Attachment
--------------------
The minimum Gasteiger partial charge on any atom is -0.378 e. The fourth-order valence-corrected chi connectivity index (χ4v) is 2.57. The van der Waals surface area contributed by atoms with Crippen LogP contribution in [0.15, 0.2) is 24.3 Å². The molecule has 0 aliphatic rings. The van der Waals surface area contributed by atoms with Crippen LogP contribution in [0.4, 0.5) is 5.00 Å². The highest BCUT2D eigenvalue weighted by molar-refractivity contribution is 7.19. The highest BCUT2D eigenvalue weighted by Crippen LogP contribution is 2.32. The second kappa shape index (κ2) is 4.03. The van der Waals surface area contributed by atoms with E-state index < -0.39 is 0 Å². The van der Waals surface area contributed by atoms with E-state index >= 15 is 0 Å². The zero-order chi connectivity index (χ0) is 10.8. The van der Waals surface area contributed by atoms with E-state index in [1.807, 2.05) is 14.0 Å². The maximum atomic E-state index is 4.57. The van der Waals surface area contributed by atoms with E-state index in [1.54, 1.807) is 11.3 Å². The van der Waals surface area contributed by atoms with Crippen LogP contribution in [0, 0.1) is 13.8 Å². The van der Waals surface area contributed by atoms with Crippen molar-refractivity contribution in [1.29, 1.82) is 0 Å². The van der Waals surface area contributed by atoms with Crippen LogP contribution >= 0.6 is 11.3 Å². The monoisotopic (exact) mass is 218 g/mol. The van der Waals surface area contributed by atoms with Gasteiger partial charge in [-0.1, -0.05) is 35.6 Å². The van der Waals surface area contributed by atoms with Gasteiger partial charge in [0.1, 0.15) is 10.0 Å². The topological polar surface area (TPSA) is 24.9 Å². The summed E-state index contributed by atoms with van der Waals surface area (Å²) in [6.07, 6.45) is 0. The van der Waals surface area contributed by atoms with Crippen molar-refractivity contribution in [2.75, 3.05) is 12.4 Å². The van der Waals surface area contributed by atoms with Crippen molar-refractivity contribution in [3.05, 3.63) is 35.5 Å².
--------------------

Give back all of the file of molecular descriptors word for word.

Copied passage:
The minimum Gasteiger partial charge on any atom is -0.378 e. The fourth-order valence-corrected chi connectivity index (χ4v) is 2.57. The van der Waals surface area contributed by atoms with Crippen LogP contribution in [0.15, 0.2) is 24.3 Å². The molecule has 0 aliphatic rings. The van der Waals surface area contributed by atoms with Crippen LogP contribution in [0.4, 0.5) is 5.00 Å². The highest BCUT2D eigenvalue weighted by molar-refractivity contribution is 7.19. The highest BCUT2D eigenvalue weighted by Crippen LogP contribution is 2.32. The second kappa shape index (κ2) is 4.03. The van der Waals surface area contributed by atoms with E-state index < -0.39 is 0 Å². The van der Waals surface area contributed by atoms with E-state index >= 15 is 0 Å². The zero-order chi connectivity index (χ0) is 10.8. The van der Waals surface area contributed by atoms with E-state index in [1.807, 2.05) is 14.0 Å². The maximum atomic E-state index is 4.57. The van der Waals surface area contributed by atoms with E-state index in [1.54, 1.807) is 11.3 Å². The van der Waals surface area contributed by atoms with Crippen LogP contribution in [0, 0.1) is 13.8 Å². The van der Waals surface area contributed by atoms with Crippen molar-refractivity contribution in [1.29, 1.82) is 0 Å². The van der Waals surface area contributed by atoms with Crippen LogP contribution >= 0.6 is 11.3 Å². The monoisotopic (exact) mass is 218 g/mol. The van der Waals surface area contributed by atoms with Gasteiger partial charge in [-0.1, -0.05) is 35.6 Å². The van der Waals surface area contributed by atoms with Gasteiger partial charge in [0.1, 0.15) is 10.0 Å². The topological polar surface area (TPSA) is 24.9 Å². The summed E-state index contributed by atoms with van der Waals surface area (Å²) in [6.07, 6.45) is 0. The van der Waals surface area contributed by atoms with Crippen molar-refractivity contribution in [2.75, 3.05) is 12.4 Å². The van der Waals surface area contributed by atoms with Crippen molar-refractivity contribution in [3.05, 3.63) is 35.5 Å².